Thunderbird:Backend Hacking Guide For Newbies
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- 1 Back-end Programming for Thunderbird (draft)
- 1.1 Tool Arsenal for Mozilla Development
- 1.2 Development Process
- 1.3 Getting the Source
- 1.4 Setting up the Development Environment
- 1.5 Building the Code
- 1.6 Mozilla Framework Libraries used by Thunderbird
- 1.7 Best Practices
- 1.8 Sample Projects
- 1.9 Major Thunderbird Entities
Back-end Programming for Thunderbird (draft)
So, you love C/C++ and want to contribute to Thunderbird, but you are new to Mozilla development in general, and don't know what frameworks, technologies, tools involved in it. You are at the right place, this page is prepared for you.
First, a little bit background. Thunderbird is a cross-platform mail application developed on top of Mozilla framework. It's an open-source application used by millions, and evolving around its contributors. Mozilla framework is the central toolkit, and C/C++ is the core language for back-end programming. Tier 1 platforms for Thunderbird are Windows, Linux and Mac OS X (both PPC and Intel). So, when you develop code for Thunderbird, you have the obligation to make sure that your code works on all of these platforms, unless it's a platform specific patch.
Mozilla development process is large scale and highly distributed. Tools play an essential role to coordinate this collective effort. Every hacker MUST get familiar with these tools to involve.
Tool Arsenal for Mozilla Development
- Compiler editor settings
If you wish to build the palm sync extension, you will need to install the Palm CDK (requires free registration). And BUILD_PALMSYNC=1 and PALM_CDK_DIR=c:/PALMCDK403 env vars. (do not use PALM CDK v6) Building Palm OS Conduits with CDK 4.0.3 and VS 2005 may also have useful info.
- MSVC (Windows)
- gdb (Linux, Mac OS X)
Note: Bugzilla is where people who don't even build / debug can contribute, so this should be at the top of the list. nth10sd 11:13, 17 April 2008 (PDT)
In Mozilla development process 'bug' is a broader term than its conventional meaning which is software defect. A bug means anything related to the product and the development process including feature requests, performance improvements and even process improvements. You can file a bug about almost anything that you think that would contribute to the success of the project.
A good way to start understanding the Mozilla development process is to join others during a bugday and get familiar with bug triaging. You can find more on bugdays and bug triaging at the following links:
Note to author: Add a starting to bug fixing section. Mention best practices, keywords, how to search etc.. Look IRC transcripts dated Apr 30th. Things to talk about; what are keywords how to use them, what are products and components, etc...
Source Control Management
- CVS <link>
- Bonsai <link>
- Thunderbird Tinderbox
- Tinderstatus for watching Tinderbox status from SeaMonkey or Firefox.
- How to set up a tinderbox (e.g. for standalone/test use)
Review, Super review <link>
Getting the Source
Setting up the Development Environment
Note for Windows programmers: If you develop code mostly on Windows and looking for the same Visual Studio comfort ....
Building the Code
Folder hierarchy and meaning (public, src, main folders -- mailnews, mail, xpcom, etc..)
Mozilla Framework Libraries used by Thunderbird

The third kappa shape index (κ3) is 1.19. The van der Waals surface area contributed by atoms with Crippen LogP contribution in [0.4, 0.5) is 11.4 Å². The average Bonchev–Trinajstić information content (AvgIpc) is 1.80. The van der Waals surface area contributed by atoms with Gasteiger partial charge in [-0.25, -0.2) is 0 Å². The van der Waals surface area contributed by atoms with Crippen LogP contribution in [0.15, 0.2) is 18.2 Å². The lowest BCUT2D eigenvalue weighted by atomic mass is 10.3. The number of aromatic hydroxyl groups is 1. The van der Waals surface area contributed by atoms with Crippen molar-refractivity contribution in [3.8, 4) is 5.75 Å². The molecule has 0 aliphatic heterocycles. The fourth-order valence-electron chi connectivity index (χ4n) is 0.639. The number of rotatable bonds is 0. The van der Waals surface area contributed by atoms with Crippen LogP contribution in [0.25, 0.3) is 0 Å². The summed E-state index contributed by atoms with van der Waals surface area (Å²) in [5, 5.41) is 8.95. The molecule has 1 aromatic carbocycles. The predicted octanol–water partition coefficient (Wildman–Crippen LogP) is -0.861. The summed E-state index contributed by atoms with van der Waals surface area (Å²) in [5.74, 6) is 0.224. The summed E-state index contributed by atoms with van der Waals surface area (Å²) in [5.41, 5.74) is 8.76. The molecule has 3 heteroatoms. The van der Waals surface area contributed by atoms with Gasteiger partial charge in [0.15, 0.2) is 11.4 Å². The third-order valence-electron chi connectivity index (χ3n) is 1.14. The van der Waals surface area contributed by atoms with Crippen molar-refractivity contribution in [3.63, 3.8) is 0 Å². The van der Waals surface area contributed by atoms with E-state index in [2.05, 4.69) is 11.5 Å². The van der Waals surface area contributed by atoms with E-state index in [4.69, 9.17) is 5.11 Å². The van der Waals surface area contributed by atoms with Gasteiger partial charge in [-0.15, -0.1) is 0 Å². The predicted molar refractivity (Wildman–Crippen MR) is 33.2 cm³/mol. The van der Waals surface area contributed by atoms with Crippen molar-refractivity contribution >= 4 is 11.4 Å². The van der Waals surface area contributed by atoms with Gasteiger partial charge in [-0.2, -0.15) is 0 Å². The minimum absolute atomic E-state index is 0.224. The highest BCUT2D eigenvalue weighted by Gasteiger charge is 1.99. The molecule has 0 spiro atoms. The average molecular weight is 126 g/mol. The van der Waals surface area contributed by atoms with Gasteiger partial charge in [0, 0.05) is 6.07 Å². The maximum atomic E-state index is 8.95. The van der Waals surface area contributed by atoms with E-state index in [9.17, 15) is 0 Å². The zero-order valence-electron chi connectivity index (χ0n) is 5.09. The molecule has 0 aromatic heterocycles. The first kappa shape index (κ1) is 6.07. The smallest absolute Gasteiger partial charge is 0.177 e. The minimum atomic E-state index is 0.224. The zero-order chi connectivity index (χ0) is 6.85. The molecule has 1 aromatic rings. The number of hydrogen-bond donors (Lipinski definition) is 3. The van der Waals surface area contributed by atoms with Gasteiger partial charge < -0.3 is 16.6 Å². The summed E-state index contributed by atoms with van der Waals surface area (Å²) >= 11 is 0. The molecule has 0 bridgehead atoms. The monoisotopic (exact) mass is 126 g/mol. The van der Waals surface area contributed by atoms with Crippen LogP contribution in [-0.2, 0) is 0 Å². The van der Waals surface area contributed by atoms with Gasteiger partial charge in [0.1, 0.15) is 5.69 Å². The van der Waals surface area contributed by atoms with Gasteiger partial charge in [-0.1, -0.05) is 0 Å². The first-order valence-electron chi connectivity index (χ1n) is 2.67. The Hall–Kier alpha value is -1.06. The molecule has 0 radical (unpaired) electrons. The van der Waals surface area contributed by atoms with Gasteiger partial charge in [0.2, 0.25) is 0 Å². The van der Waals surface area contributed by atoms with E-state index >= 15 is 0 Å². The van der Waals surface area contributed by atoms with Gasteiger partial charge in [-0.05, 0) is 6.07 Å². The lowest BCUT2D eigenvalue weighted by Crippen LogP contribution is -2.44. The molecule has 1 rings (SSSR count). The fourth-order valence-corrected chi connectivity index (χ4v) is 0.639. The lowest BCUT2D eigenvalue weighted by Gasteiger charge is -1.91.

What is PL? How it is different than platform's C runtime, Secure C functions, etc...
NSPR is a cross-platform library to provide Mozilla application with OS-agnostic facilities such as threading, I/O operations, networking, logging and more. It is crucial for a Mozilla C/C++ hacker to be familiar with this library in order to work with Thunderbird backend.
Although NSPR documentation is not up-to-date, still it is a very good starting point before you go and check the source code. You can find NSPR documentation at the following links.
PSM / NSS
Personal Security Manager (PSM) consists of a set of libraries that perform cryptographic operations on behalf of a client application. These operations include setting up an SSL connection, object signing and signature verification, certificate management (including issuance and revocation), and other common PKI functions.
NSS provides a complete open-source implementation of the crypto libraries used by AOL, Red Hat, Sun, and other companies in a variety of products.
XPCOM is Mozilla's simplified cross-platform component object model. IDL firebot: uuid, <link>
- Using nsCOMPtr
- Reference Management
- Creating XPCOM Components
- XPCOM string guide
- XPCOM Reference
The mozilla networking library, Necko, is an extensible, scriptable API for client-side networking tasks built on XPCOM and NSPR. It provides:
- generic and extensible framework for fetching URLs
- async framework for pumping data to consumers (i.e., non-blocking i/o)
- generic cache service (LRU data store for mozilla)
- async DNS resolution
- implementations of common protocols (http, ftp, file, imap, etc.)
More info at:
- Necko Home Page
- Source Code
- Necko Interfaces
- Embedding Network Library
- Creating a New Protocol Handler
- Newsgroup - news://news.mozilla.org/netscape.public.mozilla.netlib
- IRC - irc://irc.mozilla.org/#mozilla
What is Gecko
What is XUL
Understanding threading, Proxy etc.. !!!
... + <link>
Unit Testing (TUnit, cppUnit etc..)
o Locklint o Firebug o
Common Idioms, and Patterns
.... Event sinks, bounded buffers, monitors etc.. .... PR_SUCESS, PR_FAIL ....
... Instrumentation, optimization, performance etc...
- Sample project to learn how to patch and how to submit a patch
- Using NSPR in your applications
MSVC project XCODE project SlickeEdit project?? Eclipse??
- XPCOM: Developing an XP component and running it in a standalone application
MSVC project XCODE project SlickeEdit project?? Eclipse??